Nullius in Verba translates from the Latin as “on the word of no one.” This acousmatic composition incorporates field and studio recordings and their transformation and elaboration. Sound sources include vocal, percussion, flute and ‘cello sources together with mechanical and environmental sounds. The music is conceived as a kind of “song without words,” and in working on it, I was reminded of Mendelssohn: “What the music I love expresses to me, is not thought too indefinite to be put into words, but on the contrary, too definite.” Techniques used for the work include ambisonic spatialization and spectral transformation methods. Tools used include Kyma, Csound, Metasynth, Cecelia, Trajectory and Spat Revolution.

Robert Scott Thompson is a composer of instrumental and electroacoustic music and is Professor of Music Composition at Georgia State University in Atlanta. He is the recipient of several prizes and distinctions for his music including the First Prize in the 2003 Musica Nova Competition, the First Prize in the 2001 Pierre Schaeffer Competition, and awards in the Concorso Internazionale “Luigi Russolo”, Irino Prize Foundation Competition for Chamber Music, and Concours International de Musique Electroacoustique de Bourges – including the Commande Commission 2007. His work has been presented in festivals such as the Koriyama Bienalle, Helsinki Bienalle, Sound, Présences, Synthèse, Sonorities, ICMC, SEAMUS and the Cabrillo Music Festival, and broadcast on Radio France, BBC, NHK, ABC, WDR, and NPR. His music is published on numerous solo recordings and compilations by EMF Media, Neuma, Drimala, Capstone, Hypnos, Oasis/Mirage, Groove, Lens, Space for Music, Zero Music, Twelfth Root, Relaxed Machinery and Aucourant record labels, among others.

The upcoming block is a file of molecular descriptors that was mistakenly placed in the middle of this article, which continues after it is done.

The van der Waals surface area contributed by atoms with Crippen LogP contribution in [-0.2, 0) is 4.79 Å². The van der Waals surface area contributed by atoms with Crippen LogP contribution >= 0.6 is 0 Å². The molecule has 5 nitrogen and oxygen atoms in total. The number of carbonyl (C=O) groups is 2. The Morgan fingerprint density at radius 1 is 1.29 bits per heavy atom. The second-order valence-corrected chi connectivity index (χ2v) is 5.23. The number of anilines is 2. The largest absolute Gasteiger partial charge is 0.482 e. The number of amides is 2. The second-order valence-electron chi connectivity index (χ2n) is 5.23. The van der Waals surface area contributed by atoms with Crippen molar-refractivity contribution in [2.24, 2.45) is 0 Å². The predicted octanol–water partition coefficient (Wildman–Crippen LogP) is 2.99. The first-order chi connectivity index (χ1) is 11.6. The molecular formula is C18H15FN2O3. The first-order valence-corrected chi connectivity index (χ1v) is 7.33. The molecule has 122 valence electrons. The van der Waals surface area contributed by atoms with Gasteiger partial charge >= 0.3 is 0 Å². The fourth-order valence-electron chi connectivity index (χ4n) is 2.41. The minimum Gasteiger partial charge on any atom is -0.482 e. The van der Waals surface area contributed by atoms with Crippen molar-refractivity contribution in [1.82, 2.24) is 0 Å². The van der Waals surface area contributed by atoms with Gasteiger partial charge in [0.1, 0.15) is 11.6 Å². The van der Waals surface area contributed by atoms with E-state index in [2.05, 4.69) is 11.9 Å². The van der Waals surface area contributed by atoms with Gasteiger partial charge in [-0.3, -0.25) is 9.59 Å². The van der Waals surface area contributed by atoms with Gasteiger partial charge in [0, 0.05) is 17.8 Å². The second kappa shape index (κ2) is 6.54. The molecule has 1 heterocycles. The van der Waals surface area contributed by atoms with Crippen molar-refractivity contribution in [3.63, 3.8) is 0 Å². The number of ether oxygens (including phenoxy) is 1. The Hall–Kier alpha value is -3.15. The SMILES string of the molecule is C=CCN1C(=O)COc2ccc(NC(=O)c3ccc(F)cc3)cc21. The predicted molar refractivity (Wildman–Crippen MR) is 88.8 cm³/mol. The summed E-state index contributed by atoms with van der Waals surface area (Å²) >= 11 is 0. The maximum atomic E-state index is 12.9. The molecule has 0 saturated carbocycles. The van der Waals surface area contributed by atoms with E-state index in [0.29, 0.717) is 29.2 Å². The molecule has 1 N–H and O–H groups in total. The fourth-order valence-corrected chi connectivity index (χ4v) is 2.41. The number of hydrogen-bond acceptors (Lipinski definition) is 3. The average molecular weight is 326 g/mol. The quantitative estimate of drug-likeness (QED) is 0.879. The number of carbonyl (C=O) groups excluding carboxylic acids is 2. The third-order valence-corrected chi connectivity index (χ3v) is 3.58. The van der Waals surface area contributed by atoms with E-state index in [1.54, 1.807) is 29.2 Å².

Thompson’s work in the area of computer music is oriented toward high modernism in the tradition of the founders and pioneers of the field such as Pierre Schaeffer, Stockhausen, and Xenakis. His music is also informed by the naturalistic soundscape and importantly notions of contemporary expressions in chamber and orchestral music. Thompson’s aesthetics attempts to blend and meld the real and imaginary into a musical context that invites deep listening and engagement in the listener. The music – the tonality, sonority, transformation of materials – is the primary focus rather than the outworking of a specific technique or technology. In recent years Thompson has become an adherent of the techniques of ambisonic spatialization and increasingly creates work that is based in this approach to both multi- channel and stereophonic presentation.